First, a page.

Some woman writes a story about her life in a remote village in the Andeas, a story about deep sibling love, betrayal, true love, and tragedy that goes to the root of the love shared by two close sisters. Sounds like a lot of other stories you have read, doesn’t it? It may even sound like Frozen, or at least that’s what one author, Isabella Tanikumi, thinks (yeah, I’d never heard of her, either). She has filed suit against Disney claiming $250 million in damages. The claim? That Disney took the theme, characters, and plot from a book she wrote about her life.


 
 
Taylor Swift is probably asking herself the same question that Clint Eastwood famously asked in Dirty Harry. At least that’s what her attorneys might have told her when she sought to use LUCKY 13, a little-known trademark for a boutique line of clothing, on greeting cards and clothing items, of all things. LUCKY 13 belongs to a company called Blue Sphere. While many people may not have heard of LUCKY 13, Blue Sphere claims to have some heft behind the name, having done business in Southern California for over 20, and having a robust licensing program and 6 federally registered trademarks to back it up. Oh yeah, the company has also participated in a lot of charitable activities by donating retail items to different causes. All of which was done (presumably) to increase the amount of goodwill (the intangible goodies associated with a trademark, not the store) associated with Lucky 13. So why did Taylor Swift (and American Heritage, a premier greeting card company) feel the need to use LUCKY 13 and risk the ire of Blue Sphere?


 
 
PictureThanks to the "TaxProf" Blog for this Pic.
Jell-O, it’s the fun way to enjoy an after-school snack. With Bill Cosby sporting a bow-tie and tuxedo graced by similarly-dressed kids stuffing their faces with gelatin molds in the shapes of dinosaurs and giant lips, how could you resist buying a box or two on your next trip down the aisle at Wal-Mart? After all, it’s the snack that’s so easy to make “a Child Can Prepare it.” Jiggling fruit gel molded into funny shapes. Good, clean family fun, right? At least, that’s the image that Jell-O enjoyed for the first 100 years of its existence. As many who enjoy a good party now and then can tell you, the demographic for Jell-O has shifted ever so slightly from housewives and dessert-loving kids to college students, ravers, and club hoppers. Ergo, people who enjoy preparing a libations in the form of gelatinous molds.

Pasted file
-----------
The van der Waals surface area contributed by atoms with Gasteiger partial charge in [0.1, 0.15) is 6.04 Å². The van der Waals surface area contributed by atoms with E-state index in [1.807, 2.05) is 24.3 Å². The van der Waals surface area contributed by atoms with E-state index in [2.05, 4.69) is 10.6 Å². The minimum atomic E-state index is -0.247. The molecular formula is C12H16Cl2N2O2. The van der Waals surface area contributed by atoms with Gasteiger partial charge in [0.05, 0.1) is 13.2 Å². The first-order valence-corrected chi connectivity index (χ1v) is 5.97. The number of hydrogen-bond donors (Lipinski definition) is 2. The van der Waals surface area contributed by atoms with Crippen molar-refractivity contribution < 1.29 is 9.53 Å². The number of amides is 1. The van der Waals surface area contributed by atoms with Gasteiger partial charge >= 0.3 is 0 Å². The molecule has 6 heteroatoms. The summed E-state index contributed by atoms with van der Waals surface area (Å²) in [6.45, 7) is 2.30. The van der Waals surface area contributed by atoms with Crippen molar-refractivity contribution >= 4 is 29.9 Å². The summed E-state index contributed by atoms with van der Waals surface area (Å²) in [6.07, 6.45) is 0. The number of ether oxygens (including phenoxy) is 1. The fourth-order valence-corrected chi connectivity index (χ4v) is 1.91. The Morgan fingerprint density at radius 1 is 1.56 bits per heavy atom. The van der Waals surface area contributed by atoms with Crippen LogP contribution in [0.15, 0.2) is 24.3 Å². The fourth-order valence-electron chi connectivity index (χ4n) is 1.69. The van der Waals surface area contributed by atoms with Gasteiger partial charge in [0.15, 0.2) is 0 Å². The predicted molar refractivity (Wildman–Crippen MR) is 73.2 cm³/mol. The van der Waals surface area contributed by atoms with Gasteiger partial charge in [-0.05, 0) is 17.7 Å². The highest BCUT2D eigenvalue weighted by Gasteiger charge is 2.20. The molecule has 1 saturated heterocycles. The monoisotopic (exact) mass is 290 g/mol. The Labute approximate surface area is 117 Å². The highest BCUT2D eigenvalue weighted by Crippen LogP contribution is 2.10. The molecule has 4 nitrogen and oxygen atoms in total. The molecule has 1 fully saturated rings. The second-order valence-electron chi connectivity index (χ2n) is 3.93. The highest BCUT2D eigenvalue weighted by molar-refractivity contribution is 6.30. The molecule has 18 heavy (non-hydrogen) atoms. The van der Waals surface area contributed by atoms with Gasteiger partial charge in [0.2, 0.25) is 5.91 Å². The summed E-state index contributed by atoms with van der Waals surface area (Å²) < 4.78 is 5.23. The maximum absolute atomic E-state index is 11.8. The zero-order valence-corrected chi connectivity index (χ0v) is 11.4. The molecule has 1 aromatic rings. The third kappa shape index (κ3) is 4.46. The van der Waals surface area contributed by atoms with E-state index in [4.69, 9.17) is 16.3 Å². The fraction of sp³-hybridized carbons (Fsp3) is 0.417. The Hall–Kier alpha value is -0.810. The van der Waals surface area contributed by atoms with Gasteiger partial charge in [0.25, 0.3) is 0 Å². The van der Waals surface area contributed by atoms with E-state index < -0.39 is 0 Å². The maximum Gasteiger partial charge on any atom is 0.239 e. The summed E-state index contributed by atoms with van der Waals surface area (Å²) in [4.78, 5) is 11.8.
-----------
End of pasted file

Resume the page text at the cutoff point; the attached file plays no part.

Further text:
With such a shift you would think that Jell-O may have noticed, and may have seized on the opportunity to correct a trend that promises to potentially take the Jell-O trademark into the abyss of genericide (I know, I use that term a lot, but the ominous nature of the topic deserves repeating). Instead, it looks like they are doubling down on a co-branding initiative with various universities across the U.S. to promote Jell-O molding kits that include university molds. As a well-known trademark attorney has remarked, there appears to be some double-speak about Jell-O’s true demographic here, or at least the real reason behind this initiative. After all, we know what most food items bearing university insignia (or any type of sports insignia) go hand-in-hand with one of America’s favorite pre-game past times: tailgating. And what does Jell-O and tailgating have in common? If you said most-creative mold making contests, you are wrong.